There is some intuitive appeal in the idea that democracy is associated with a more equal distribution of income. By allowing for a better representation of the interest of the poorest classes in the society, democratic institutions may be instrumental in the adoption of progressive redistributive policies. Thus, in his celebrated model of an inverted-U relationship between income inequality and economic development, Simon Kuznets explained the falling part of this relationship by observing that, “in democratic societiesthe growing political power of the urban lower-income groups led to a variety of protective and supporting legislation, much of it aimed to...

    • Chapter 3 Social Rights, Welfare Generosity, and Inequality
      (pp. 62-90)
      Lyle Scruggs

      Comparative analyses of welfare state reform have relied overwhelmingly on public spending as the indicator of program commitment and change.¹ Yet many welfare state scholars have long criticized the use of this type of data, emphasizing the importance of nonspending features of welfare state institutions for understanding the impact of national social programs. Despite this criticism, large-n comparative analyses of welfare state dynamics using alternative institutional measures of the national welfare state are surprisingly rare. Such alternatives are essential to any accurate assessment of the extent and impact of contemporary policy reform.

      The Comparative Welfare Entitlements Dataset (CWED) is intended...

  6. PART II HOW DEMOCRATIC POLITICS SHAPES INEQUALITY

    • Chapter 4 Electoral Institutions, Parties, and the Politics of Class: Explaining the Formation of Redistributive Coalitions
      (pp. 93-126)
      Torben Iversen and David Soskice

      There is considerable variation in the extent to which governments redistribute income, and there is broad agreement that the explanation for such redistribution lies in the design of political institutions and partisan responses to inequality (see also the chapters by Brandolini and Smeeding, Beramendi and Cusack, and Rueda, this volume). But just how politics shapes distributive politics is still not well understood. Allan Meltzer and Scott Richard’s (1981) political economy model of redistribution, which is the best known, captures the key intuition that democratic institutions empower those who stand to benefit from redistribution and that redistribution is greater the more...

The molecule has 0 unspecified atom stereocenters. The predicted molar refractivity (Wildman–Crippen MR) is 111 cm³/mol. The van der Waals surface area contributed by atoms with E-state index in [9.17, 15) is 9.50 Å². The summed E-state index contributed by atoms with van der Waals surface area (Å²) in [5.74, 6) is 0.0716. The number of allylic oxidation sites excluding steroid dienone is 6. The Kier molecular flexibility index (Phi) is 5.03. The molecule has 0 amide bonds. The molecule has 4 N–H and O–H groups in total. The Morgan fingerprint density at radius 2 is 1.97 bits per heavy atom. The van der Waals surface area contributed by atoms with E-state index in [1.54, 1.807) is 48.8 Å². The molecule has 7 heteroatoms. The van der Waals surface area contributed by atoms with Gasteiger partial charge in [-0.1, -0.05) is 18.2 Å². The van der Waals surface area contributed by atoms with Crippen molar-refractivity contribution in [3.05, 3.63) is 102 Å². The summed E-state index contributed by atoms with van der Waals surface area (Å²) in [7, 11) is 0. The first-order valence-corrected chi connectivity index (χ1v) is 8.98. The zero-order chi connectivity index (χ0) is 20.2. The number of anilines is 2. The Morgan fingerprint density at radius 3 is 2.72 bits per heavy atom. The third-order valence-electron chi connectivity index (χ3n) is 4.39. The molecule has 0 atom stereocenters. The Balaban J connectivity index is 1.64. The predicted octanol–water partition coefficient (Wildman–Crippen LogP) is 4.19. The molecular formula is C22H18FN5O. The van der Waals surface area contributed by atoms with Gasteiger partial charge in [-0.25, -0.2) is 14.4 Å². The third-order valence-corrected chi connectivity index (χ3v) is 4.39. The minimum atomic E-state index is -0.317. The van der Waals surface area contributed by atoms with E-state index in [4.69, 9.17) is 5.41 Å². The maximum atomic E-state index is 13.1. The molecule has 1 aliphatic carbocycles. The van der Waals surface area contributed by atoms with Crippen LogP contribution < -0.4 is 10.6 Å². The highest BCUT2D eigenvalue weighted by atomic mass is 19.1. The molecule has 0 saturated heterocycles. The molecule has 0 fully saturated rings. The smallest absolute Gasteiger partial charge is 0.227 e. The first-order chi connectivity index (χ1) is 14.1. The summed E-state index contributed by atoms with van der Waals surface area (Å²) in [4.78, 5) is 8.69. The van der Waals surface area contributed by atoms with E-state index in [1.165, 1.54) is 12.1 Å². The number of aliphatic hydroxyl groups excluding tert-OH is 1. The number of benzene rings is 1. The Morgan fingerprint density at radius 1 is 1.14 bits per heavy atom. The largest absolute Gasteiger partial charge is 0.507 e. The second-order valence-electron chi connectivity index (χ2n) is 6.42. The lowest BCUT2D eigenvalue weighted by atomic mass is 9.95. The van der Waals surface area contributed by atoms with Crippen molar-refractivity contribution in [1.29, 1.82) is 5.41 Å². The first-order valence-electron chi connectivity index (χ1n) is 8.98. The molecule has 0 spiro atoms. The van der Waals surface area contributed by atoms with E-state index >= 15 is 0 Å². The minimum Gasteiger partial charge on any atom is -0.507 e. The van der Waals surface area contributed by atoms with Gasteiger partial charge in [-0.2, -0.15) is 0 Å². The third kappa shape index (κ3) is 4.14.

• Chapter 5 Economic Institutions, Partisanship, and Inequality
      (pp. 127-168)
      Pablo Beramendi and Thomas R. Cusack

      There is a “transatlantic consensus” on the recent developments in economic inequality (Atkinson 1999). This is the widely shared view that the waxing wage and income inequality seen in the principal Anglo-Saxon countries during the last decades is also reflected in similar rises within most other developed economies. Wages and salaries have grown ever more disparate as the skill premium ineluctably increases (Nickell and Bell 1996; see also Gottschalk and Smeeding 1997). In turn, as capital reaps ever greater rewards, those who depend on their own labor are losing out in both absolute and relative terms (Phillips 2002). And, finally,...

    • Chapter 6 Political Agency and Institutions: Explaining the Influence of Left Government and Corporatism on Inequality
      (pp. 169-200)
      David Rueda

      It is well known that wage inequality has increased dramatically in the United States over the last three decades. From 1973 to 1998, the hourly earnings of a full-time worker in the ninetieth percentile of the American distribution (someone whose earnings exceeded those of 90 percent of all workers) relative to a worker in the tenth percentile grew by 25 percent, and the corresponding figure for men only was nearly 40 percent. In the words of Paul Krugman (1996), today America is no longer a “middle-class nation.” Wage inequality has increased in most other OECD countries as well, but the...

  7. PART III HOW INEQUALITY SHAPES DEMOCRATIC POLITICS

    • Chapter 7 Economic Shocks, Inequality, and Popular Support for Redistribution
      (pp. 203-231)
      Thomas R. Cusack, Torben Iversen and Philipp Rehm

      Despite numerous predictions to the contrary, globalization has not led to convergence in redistribution policies in different countries. This chapter argues that this does not come as a surprise, at least if we conceptualize the politics of redistribution as interaction between exogenous shocks, popular demand for compensation, and government responsiveness to such demand. Such an approach improves on the existing literature, which usually relies on cross-sectional evidence or fixed-effects regressions that ignore the role of political institutions.